Tugboats raced along the Hudson River, showing off their sea legs in Manhattan Sunday for the 22nd annual Great North River Tugboat Race. NY1's Arlene Borenstein filed the following report.
"And they're off and running!" a voice says over a megaphone.
With that, 18 tugboats went head to head, leaving the 79th Street Boat Basin, near Pier 1, bound for the finish line at pier 84.
Spectators waited to see who would be this year's Great North River Tugboat Race champion.
"The Robert E. McAllister" scored a big lead and sailed into first place. The massive tugboat is part of the McAllister Towing and Transportation company fleet.
For many fans, though, the winning tugboat isn't the only favorite.
"The 'Little Bronx'—which, I hope you got that on camera—is a tiny, tiny, tiny tugboat that always come in last," says Staten Island resident Gareth Tibbs.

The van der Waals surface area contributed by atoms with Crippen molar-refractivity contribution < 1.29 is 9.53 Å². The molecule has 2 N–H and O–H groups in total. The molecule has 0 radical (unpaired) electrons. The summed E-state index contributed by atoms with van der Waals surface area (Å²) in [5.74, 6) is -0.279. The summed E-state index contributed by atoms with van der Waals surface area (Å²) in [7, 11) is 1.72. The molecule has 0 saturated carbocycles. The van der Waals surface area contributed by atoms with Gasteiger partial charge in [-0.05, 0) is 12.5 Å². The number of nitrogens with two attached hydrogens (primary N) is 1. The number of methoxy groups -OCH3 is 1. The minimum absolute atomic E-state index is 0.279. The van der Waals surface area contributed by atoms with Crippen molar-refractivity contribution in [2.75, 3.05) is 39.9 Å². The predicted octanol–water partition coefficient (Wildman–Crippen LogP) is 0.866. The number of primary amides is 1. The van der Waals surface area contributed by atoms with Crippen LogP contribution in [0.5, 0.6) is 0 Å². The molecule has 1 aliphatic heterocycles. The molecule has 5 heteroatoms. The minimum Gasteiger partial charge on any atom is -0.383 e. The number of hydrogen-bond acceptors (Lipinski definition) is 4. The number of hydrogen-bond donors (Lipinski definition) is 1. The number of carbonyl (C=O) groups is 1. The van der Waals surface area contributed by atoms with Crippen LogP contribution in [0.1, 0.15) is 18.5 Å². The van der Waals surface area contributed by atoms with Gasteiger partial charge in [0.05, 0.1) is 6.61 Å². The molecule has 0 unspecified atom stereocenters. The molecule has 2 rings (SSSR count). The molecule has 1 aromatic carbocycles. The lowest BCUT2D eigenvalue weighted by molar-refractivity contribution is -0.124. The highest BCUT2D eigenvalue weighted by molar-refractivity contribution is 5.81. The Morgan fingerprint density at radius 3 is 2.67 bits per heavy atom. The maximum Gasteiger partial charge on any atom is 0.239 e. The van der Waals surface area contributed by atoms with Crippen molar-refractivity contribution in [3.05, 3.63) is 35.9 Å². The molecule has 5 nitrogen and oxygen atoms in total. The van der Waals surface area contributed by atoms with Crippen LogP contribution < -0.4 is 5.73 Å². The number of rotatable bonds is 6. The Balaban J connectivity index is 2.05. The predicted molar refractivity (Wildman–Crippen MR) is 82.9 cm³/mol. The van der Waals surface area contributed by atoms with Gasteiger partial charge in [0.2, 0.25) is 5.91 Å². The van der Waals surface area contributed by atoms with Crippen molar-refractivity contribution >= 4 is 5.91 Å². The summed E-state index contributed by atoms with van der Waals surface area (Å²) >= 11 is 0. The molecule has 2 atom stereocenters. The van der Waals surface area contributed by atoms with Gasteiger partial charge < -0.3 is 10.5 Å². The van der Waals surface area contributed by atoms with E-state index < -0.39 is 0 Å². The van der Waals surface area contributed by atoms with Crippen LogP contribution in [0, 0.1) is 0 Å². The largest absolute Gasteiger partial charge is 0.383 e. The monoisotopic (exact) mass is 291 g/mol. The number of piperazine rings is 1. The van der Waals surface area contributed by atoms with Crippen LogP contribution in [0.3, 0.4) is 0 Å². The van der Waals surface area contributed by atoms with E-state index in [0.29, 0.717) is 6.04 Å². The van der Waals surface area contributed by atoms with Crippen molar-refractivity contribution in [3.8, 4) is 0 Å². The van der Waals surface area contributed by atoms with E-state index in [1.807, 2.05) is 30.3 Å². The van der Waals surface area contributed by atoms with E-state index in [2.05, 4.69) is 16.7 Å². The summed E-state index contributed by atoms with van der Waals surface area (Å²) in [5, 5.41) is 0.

Tibbs says he made the trip to Manhattan for the race, in order to cheer on the tugboats he sees around his home on Staten Island.
"There's all these tugboat launches around Staten Island. There's one right off the ferry which is the Miller's. They're here. The McAllisters are just around, opposite New Jersey. They're here," Tibbs says.
Tugboats also went nose to nose for a pushing contest.
Another part of this event is the line throw. Tugboats compete who can get their line around the bit faster.
There were a lot of misses—until there was a hit.
"I feel kind of nervous seeing which sailor has the best accuracy and which one can get it on to the pier line," says spectator Skye Roberts.
Aside from fun and games, many of the boats have a special history.
This is a water salute from the FDNY tugboat representing firefighters killed in the World Trade Center attacks.
There's also "The Pegasus" captained by Pamela Hepburn.
"She's one of the first women tugboat captains in New York harbor," says race judge Betsy Haggerty.
"The John J. Harvey" goes back to World War II.
"The Fireboat Harvey was here during the Normandy fire during World War II," says Jerry Roberts, founder of the race.
Looking forward, race organizers say they hope even more tugboats join the competition and the tradition for years to come.